“Thanks to all that got involved, we managed to not only deliver our first move from classic to modern on time with some amazing tools and technology to manage and govern the environment, but we are on track to do it a second time – with a larger team, an even more aggressive schedule, and more complexity." says Sue. 


Julie Turner, MVP in Office Apps and Services, explains, “It’s so very rare to get to work with a client who wants to implement the bleeding edge of what Microsoft has to offer and fully comprehends what that can mean from a risk/reward perspective. Gathering together this team has made that journey the smoothest it can be given no one person can be an expert on every aspect of the platform. It’s a real challenge that’s immensely rewarding.”


Todd Klindt, MVP in Office Apps and Services, sums up the thoughts of every member of the team, “The Takeda project has been tremendous fun for me. A company that’s the size of Takeda has complex issues that I don’t normally get to play with it has been exciting and challenging learning the things I’ve needed to in order to keep up. I have a lot of MVP friends on this project and while I know we get along socially, I haven’t had the opportunity to work with them all this closely. Even knowing some of them as long as I have, I still get amazed by some of the tricks they have up their sleeves. I feel fortunate to be part of this team.”


Mike Gilronan is the Program Manager for the Takeda engagement. Here’s what he has to say about what it means to work with this team:


“With a team like this, you have to recalibrate what you think is possible and your timelines for delivering it. Although this team is mostly fractional (averaging about 20 hours per week on this project), they accomplish more in that time than most people do in full weeks. When so much is technically possible, it makes decisions on where the team spends its effort much more important. The MVPs also influence this a lot, as they have unmatched visibility into Microsoft’s technical direction, so they can stop us from making unwise investments at odds with that direction.”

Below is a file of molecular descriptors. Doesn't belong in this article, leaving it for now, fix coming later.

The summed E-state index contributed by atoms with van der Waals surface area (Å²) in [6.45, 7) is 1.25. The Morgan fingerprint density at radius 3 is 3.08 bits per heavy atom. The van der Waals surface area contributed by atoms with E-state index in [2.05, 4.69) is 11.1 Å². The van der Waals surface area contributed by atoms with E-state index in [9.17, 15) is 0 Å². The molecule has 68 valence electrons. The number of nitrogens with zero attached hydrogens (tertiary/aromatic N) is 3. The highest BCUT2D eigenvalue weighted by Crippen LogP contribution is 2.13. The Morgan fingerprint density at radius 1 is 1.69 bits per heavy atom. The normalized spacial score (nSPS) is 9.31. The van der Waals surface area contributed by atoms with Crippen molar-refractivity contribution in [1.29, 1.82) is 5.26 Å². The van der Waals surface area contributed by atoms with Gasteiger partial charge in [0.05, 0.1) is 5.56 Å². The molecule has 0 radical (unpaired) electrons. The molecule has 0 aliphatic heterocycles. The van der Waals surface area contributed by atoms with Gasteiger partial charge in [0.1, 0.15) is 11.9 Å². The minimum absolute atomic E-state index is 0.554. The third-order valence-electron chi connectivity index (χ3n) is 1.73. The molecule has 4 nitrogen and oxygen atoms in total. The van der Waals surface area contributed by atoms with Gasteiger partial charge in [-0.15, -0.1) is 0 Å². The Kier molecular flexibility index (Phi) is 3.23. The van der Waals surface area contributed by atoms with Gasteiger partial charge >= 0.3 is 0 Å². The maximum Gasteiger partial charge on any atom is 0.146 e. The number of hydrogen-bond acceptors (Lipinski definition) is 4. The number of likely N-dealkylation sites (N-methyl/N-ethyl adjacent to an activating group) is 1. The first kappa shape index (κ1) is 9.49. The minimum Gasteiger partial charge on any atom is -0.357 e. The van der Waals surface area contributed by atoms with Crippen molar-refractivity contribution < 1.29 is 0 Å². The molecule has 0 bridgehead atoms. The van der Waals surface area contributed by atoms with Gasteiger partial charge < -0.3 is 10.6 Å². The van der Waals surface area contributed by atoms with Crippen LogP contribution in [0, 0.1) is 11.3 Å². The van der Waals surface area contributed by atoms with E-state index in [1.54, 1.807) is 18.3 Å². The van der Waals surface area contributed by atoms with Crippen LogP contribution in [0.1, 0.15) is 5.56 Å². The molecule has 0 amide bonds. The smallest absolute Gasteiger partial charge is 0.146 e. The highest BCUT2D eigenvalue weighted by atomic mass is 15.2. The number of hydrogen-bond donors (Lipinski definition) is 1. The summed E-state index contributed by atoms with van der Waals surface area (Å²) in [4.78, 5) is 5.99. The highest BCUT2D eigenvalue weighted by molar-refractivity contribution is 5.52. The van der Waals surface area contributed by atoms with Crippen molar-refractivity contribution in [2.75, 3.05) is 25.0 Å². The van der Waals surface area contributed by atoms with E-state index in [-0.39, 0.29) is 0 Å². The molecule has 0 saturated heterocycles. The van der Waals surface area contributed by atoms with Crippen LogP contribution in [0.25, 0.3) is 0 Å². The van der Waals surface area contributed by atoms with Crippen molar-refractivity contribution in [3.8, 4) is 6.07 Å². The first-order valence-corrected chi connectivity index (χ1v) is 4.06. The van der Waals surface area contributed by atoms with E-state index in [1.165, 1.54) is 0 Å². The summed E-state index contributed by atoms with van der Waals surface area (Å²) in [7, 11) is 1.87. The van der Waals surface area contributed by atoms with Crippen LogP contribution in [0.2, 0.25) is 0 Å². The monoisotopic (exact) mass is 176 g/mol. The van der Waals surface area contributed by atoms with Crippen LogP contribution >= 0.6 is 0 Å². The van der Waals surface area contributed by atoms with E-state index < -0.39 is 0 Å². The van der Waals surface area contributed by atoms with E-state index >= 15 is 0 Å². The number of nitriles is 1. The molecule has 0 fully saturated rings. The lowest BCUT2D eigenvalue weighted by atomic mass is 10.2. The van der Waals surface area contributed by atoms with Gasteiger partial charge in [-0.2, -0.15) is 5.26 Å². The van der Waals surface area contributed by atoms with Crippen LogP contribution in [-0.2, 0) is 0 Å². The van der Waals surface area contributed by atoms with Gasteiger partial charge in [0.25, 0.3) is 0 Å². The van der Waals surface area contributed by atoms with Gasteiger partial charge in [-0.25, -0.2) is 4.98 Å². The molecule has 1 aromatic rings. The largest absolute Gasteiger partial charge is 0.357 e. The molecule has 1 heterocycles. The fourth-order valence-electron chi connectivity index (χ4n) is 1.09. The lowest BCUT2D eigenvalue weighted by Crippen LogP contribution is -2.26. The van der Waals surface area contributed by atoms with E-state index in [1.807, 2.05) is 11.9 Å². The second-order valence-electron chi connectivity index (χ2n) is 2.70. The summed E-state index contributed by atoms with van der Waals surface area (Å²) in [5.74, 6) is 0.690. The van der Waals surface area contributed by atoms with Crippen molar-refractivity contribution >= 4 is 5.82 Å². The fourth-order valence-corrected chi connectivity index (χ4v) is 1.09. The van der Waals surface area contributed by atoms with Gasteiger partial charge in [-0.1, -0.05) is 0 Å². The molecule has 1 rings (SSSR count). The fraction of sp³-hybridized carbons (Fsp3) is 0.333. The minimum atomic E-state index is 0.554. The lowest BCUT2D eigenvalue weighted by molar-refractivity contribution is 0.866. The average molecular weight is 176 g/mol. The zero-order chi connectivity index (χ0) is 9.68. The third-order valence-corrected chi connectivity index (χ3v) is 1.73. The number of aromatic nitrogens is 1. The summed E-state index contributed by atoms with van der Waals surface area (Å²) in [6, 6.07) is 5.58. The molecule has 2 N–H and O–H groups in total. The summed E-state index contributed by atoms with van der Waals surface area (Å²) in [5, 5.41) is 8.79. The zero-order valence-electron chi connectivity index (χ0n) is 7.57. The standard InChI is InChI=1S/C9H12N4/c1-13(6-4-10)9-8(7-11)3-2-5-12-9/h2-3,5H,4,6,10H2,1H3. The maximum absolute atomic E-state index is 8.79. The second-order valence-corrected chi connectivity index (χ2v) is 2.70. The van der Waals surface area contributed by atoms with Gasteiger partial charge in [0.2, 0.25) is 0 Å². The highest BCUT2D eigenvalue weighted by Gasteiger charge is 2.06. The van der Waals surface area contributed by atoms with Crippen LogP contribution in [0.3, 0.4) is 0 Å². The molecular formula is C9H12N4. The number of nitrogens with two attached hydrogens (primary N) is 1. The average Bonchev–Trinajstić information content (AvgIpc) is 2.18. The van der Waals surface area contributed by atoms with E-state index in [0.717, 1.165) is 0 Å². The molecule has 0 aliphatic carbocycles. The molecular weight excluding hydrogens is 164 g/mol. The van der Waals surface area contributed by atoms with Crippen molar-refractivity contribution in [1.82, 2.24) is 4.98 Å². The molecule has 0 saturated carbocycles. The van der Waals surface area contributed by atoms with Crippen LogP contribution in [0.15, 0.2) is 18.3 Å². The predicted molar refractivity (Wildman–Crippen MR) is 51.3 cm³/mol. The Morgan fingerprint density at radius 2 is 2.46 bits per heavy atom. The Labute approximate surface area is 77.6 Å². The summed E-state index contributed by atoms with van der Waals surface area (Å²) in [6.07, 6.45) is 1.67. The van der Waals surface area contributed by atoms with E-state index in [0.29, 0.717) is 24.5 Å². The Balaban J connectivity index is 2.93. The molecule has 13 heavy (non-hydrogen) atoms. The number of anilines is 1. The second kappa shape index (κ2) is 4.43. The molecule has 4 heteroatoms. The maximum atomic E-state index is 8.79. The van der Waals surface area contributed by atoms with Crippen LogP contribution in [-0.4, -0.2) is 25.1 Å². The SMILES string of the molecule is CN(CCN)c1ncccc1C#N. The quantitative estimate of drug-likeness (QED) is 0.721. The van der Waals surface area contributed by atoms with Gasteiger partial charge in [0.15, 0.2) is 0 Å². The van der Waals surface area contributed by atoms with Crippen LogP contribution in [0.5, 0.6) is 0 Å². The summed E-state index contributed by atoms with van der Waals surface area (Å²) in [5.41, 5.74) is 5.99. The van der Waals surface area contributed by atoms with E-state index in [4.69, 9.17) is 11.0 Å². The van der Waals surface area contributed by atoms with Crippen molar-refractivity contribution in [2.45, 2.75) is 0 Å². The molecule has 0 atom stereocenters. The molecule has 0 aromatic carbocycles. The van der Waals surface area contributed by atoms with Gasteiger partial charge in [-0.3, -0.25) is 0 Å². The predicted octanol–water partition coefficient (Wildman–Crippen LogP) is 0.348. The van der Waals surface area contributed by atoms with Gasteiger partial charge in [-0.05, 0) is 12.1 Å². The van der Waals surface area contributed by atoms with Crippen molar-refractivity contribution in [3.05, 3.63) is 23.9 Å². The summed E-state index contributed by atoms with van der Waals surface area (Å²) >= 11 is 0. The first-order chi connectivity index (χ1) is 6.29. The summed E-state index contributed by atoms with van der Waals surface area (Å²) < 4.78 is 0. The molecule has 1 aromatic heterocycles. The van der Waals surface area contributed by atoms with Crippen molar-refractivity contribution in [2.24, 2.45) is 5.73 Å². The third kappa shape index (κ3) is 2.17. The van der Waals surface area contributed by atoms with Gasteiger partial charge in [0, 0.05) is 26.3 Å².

“All these MVPs are experienced, and don’t need a lot of hand-holding. If we get them in the right roles and I’m clear to them on the objectives and deadlines, I don’t have to break down their tasks in much detail,” he continues.


“I think of managing this team like working with a group of talented musicians in a band: they still need a drummer to keep the cadence. With someone holding down the beat, they can each utilize their skills in harmony with the rest of the team.”


"I doubt I’ll ever have the opportunity to work with such a talented team again after this project, but if I do, I won’t say no,” adds Mike.


The way MVPs came together to complete this project epitomizes perfectly the power of MVPs to collaborate to achieve success. Championing teamwork and leveraging our networks of world-class minds to complete projects like this encapsulates exactly what it means to be an MVP and a member of the Microsoft community at large. 


Some of the initial MVP members of the Shire intranet team (in 2017): Bob German, Dave Feldman, D'arce Hess, Sue Hanley, and Scot Hillier.